We need a stronger culture of "smart failure" – and change our view on productivity
8 min read
05 January 2016
The world is changing more rapidly than most people realise, according to business educator Eddie Obeng – and creative output cannot keep up. As such, our view on productivity and failure need to change.
Obeng, a professor at Henley Business School and the founder of Pentacle, suggested in a TED talk that somebody or something had suddenly changed the rules about how the world works.
“Basically, someone switched all the rules around so that the way to successfully run a business, or even a country, has been deleted, flipped, and it’s a completely new set of rules in operation,” he said. “I believe the real 21st century around us isn’t so obvious, so instead we spend our time responding rationally to a world which we understand and recognise, but which no longer exists.
“Let me take you on a journey of the things I don’t understand. If you search Amazon for the word ‘creativity,’ you’ll discover 90,000 books. If you go on Google and you look for ‘innovation and creativity,’ you get 30m hits. If you add the word ‘consultants,’ it doubles to 60m.
“And yet, statistically, what you discover is that about one in 100,000 ideas is found making money or delivering benefits two years after its inception. It makes no sense. Companies make expensive executives spend ages carefully preparing forecasts and budgets which are obsolete or need changing before they can be published. How is that possible? If you look at the visions we have of how we’re going to change the world, the key thing is implementation. We’ve spent decades professionalising implementation. People are supposed to be good at making stuff happen.”
Obeng claimed that one of the reasons we don’t see that the changes we want to implement don’t take the future into account is because our creative output is failing to keep pace. Here’s an example – it’s a quote. “In summary, your Majesty, the failure to foresee the timing, extent and severity of the crisis was due to the lack of creativity and the number of bright minds.” The note came from a group of economists apologising to the Queen of England when she asked the question, “Why did no one tell us that the crisis was coming?” The thing you have to remember is, these are eminent economists, some of the smartest people on the planet. “Do you see the challenge?” Obeng asked.
“As a young engineering student, I remember going to a seminar where the demonstrator got a transparent pipe, attached it to a tap and turned the water on,” Obeng said. “Of course, nothing exciting happens other than the usual flow of water. Then he sticks a needle into the pipe and connects it to a container, which he fills up with green ink. A thin green line comes out as it flows down the pipe. Nothing really changes other than the boring green line. He keeps adding more until finally something weird happens. There’s a little flicker before the whole green line disappears, and instead there are inky dust devils close to the needle. They’re called eddies, and they’re violently dispersing the ink so that it gets so diluted the colour vanishes.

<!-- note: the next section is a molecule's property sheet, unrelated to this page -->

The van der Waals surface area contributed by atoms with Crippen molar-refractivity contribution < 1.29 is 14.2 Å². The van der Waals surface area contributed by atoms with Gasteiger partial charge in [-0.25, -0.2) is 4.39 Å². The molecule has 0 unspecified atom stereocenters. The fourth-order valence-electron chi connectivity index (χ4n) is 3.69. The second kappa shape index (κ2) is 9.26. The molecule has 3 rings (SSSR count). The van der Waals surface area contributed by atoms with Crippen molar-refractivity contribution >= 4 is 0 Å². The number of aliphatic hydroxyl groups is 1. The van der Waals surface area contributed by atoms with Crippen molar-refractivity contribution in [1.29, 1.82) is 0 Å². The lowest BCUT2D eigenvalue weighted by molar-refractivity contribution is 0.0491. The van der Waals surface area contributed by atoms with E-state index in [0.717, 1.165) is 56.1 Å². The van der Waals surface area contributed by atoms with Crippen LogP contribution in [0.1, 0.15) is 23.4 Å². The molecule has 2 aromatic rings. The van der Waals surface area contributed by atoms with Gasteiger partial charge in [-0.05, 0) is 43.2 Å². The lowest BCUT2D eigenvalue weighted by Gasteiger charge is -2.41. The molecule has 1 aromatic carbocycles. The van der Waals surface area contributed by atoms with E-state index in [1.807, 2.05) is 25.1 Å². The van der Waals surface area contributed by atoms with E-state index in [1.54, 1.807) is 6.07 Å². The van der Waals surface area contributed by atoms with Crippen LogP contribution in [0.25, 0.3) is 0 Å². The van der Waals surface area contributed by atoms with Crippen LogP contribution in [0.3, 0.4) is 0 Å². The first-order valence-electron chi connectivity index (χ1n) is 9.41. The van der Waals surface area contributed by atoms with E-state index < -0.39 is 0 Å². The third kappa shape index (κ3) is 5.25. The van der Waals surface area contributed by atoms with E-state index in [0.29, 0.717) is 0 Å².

“What’s happened in this world of pipe is somebody has flipped it. They’ve changed the rules from laminar to turbulent. All the rules are gone. In that environment, instantly, all the possibilities which turbulence brings are available, and it’s not the same as laminar. And if we didn’t have that green ink, you’d never notice. And I think this is our challenge, because somebody has actually increased the speed, the scale and the density of interaction. Now how do we cope and deal with that?”
Obeng explained that we could just call it turbulence, or we could try and learn. He suggested that we used to see things, understand them and take the time to put them into practice. Out here in the “new” world, however, the pace of change overtakes the pace of learning.
“It completely transforms what we have to do and the many mistakes we make,” he said. “We solve last year’s problems without thinking about the future. If you try and think about it, the things you’re solving now, what problems are they going to bring in the future? If you haven’t understood the world you’re living in, it’s almost impossible to be absolutely certain that what you’re going to deliver fits.
“I’ll give you an example, a quick one. All the CEOs around me, they want innovation, so they seek innovation. They say to people, ‘Take risks and be creative!’ But unfortunately the words get transformed as they travel through the air. Entering their ears, what they hear is, ‘Do crazy things and then I’ll fire you.’ Why? Because in the old world getting stuff wrong was unacceptable. If you got something wrong, you’d failed. How should you be treated? Well, harshly, because you could have asked somebody who had experience. So we learned the answer and we carried this in our heads for 20, 30 years. The answer is, don’t do things which are different.
“And then suddenly we tell them to and it doesn’t work. You see, in reality, there are two ways you can fail in our new world. One, you’re doing something that you should follow a procedure to, and it’s a very difficult thing, you’re sloppy, you get it wrong. How should you be treated? You should probably be fired. On the other hand, you’re doing something new, no one’s ever done before, you get it completely wrong. How should you be treated? Well, free pizzas! You should be treated better than the people who succeed. It’s called smart failure. Why? Because you can’t put it on your CV.”